Bethel New Life Center was the site of the Chicago Westside NAACP Branch’s annual membership celebration on Sunday, Oct. 19.
Joann Kern, membership committee chairperson, introduced the program. Youth President Patrick Easley reported on youth activities such as the ACT-SO program where young people compete academically.
Chairperson Vera Davis gave the keynote address, outlining the history of the NAACP. “I want to go back 100 years because we will be celebrating 100 years of the NAACP next year. I want to take you back a little bit so we know where we came from; we need to know our history. The NAACP is the oldest and most influential civil rights organization in the United States. Its mission is to ensure political, educational, social and economic equality of rights of all persons and to eliminate racial hatred and racial discrimination. It got its start in 1905 when a group of prominent and outspoken African-Americans met to discuss the challenges facing people of color and to come up with possible strategies and solutions. One of the issues they were concerned about was the disenfranchisement of African Americans in the South from 1890 to 1908, when southern legislators ratified a new constitution, creating barriers to voter registration and adding more complex election rules.
“Voter registration and turnout dropped tremendously as a result. Men who had voted for 30 years were told they no longer could qualify to register. Because the hotels of the USA were segregated, the men met under the leadership of Harvard scholar W.E.B. Dubois at a hotel on the Canadian side of Niagara Falls. The group became known as the Niagara Movement. A year later, three whites joined the group, a journalist and two social workers.”
Davis explained how the organization used the courts to attack racial inequality. In 1910, the organization’s official name was drafted and founders included such notables as Ida B. Wells and W.E.B. DuBois. One of the organization’s early successes (in Topeka, Kan., 1954) was its victory in Brown v. Board of Education, under the leadership of Special Counsel Thurgood Marsall. The Supreme Court decision stated, “Separate educational facilities are inherently unequal.”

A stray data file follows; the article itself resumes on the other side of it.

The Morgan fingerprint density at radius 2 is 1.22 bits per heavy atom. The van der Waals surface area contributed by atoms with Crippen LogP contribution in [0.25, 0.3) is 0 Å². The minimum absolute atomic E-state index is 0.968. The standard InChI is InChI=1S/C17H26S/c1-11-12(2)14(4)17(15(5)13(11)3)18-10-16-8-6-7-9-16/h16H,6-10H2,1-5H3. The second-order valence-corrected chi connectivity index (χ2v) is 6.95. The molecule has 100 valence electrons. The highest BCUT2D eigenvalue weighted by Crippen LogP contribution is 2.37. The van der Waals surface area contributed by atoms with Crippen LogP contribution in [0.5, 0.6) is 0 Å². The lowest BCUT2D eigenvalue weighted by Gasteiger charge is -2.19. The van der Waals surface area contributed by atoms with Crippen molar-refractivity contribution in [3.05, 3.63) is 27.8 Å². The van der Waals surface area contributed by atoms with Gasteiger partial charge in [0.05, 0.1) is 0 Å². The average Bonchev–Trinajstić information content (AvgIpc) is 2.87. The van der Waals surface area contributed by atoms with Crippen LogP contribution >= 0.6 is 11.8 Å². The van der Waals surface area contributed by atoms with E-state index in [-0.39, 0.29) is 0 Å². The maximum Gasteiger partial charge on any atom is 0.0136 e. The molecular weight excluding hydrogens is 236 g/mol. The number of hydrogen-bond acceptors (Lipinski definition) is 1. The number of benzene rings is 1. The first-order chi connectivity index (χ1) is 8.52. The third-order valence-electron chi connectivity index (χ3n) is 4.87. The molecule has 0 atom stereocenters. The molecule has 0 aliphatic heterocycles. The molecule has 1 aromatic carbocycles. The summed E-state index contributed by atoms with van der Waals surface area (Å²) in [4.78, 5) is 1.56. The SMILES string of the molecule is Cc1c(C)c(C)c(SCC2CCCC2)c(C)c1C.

President Karl A. Brinson gave an update on where the organization is now and how and what roles members can participate in. Brinson said, “We are the people who make up the NAACP. Let me give you a real quick news flash: Nov. 4th does not mean emancipation for black people. What we have is a brother who might be the first African American to become president of United States. That brother will not be able to pass one bill without the help of Congress; he won’t be able to spend a dollar without the help of Congress. That means a group of bodies have to keep the pressure on those electoral bodies. That is where we are relevant. One thing we can’t do is elect a brother and leave him. It’s about attitude, it’s about action.
“Our attitude is we have a Messiah-somebody is going to lead us, somebody is going somewhere we think we don’t need to go. We have to get rid of that attitude and put some action behind what we are going to do. When this brother takes the inauguration in January, we have to be there fighting for that same thing we fought for 100 years ago, and that is equality for all. We collectively have to be there, we have to work at it, and we have to be together. And we are not going to agree with each other; we are not all going to be on the same page. We can’t sit on our laurels just because we have a brother nominated; we have to be actively involved.
“If you look at it, this does not make sense that we still are still fighting for equality a 100 years later. We should not be gathered here as NAACP fighting for equality; we should just be gathered here celebrating how great this country is. But we’re still here, still fighting, still dreaming. It is not about individuals, it is not about a man, it is about us coming together collectively to bring equality for all.”
Musical selections were provided by Terri Carter and her blues band.